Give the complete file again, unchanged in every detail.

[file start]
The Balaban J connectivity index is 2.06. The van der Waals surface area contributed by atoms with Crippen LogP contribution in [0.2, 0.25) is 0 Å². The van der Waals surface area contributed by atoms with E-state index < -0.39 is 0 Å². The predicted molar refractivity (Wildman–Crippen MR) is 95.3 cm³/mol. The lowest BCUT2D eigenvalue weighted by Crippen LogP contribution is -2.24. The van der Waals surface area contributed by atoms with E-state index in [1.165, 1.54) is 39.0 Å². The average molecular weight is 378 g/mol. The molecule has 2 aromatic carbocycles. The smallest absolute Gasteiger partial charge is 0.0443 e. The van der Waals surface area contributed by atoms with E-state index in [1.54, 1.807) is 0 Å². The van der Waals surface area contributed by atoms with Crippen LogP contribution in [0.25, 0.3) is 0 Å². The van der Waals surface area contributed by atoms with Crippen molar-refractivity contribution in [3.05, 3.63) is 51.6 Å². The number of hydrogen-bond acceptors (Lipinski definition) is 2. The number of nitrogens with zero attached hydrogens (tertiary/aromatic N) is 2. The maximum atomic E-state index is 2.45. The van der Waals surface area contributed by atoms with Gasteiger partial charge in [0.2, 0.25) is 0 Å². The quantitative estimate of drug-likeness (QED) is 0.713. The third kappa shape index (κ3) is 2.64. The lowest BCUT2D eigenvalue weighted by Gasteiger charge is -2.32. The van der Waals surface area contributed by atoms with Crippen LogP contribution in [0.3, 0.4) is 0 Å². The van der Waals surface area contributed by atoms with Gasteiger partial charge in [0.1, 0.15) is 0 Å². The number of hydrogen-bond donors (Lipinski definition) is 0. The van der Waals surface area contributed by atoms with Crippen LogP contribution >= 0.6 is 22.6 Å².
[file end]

The Balaban J connectivity index is 2.06. The van der Waals surface area contributed by atoms with Crippen LogP contribution in [0.2, 0.25) is 0 Å². The van der Waals surface area contributed by atoms with E-state index < -0.39 is 0 Å². The predicted molar refractivity (Wildman–Crippen MR) is 95.3 cm³/mol. The lowest BCUT2D eigenvalue weighted by Crippen LogP contribution is -2.24. The van der Waals surface area contributed by atoms with E-state index in [1.165, 1.54) is 39.0 Å². The average molecular weight is 378 g/mol. The molecule has 2 aromatic carbocycles. The smallest absolute Gasteiger partial charge is 0.0443 e. The van der Waals surface area contributed by atoms with E-state index in [1.54, 1.807) is 0 Å². The van der Waals surface area contributed by atoms with Crippen LogP contribution in [0.25, 0.3) is 0 Å². The van der Waals surface area contributed by atoms with Crippen molar-refractivity contribution in [3.05, 3.63) is 51.6 Å². The number of hydrogen-bond acceptors (Lipinski definition) is 2. The number of nitrogens with zero attached hydrogens (tertiary/aromatic N) is 2. The maximum atomic E-state index is 2.45. The van der Waals surface area contributed by atoms with Gasteiger partial charge in [0.2, 0.25) is 0 Å². The quantitative estimate of drug-likeness (QED) is 0.713. The third kappa shape index (κ3) is 2.64. The lowest BCUT2D eigenvalue weighted by Gasteiger charge is -2.32. The van der Waals surface area contributed by atoms with Crippen LogP contribution in [0.3, 0.4) is 0 Å². The van der Waals surface area contributed by atoms with Gasteiger partial charge in [0.1, 0.15) is 0 Å². The number of hydrogen-bond donors (Lipinski definition) is 0. The van der Waals surface area contributed by atoms with Crippen LogP contribution >= 0.6 is 22.6 Å².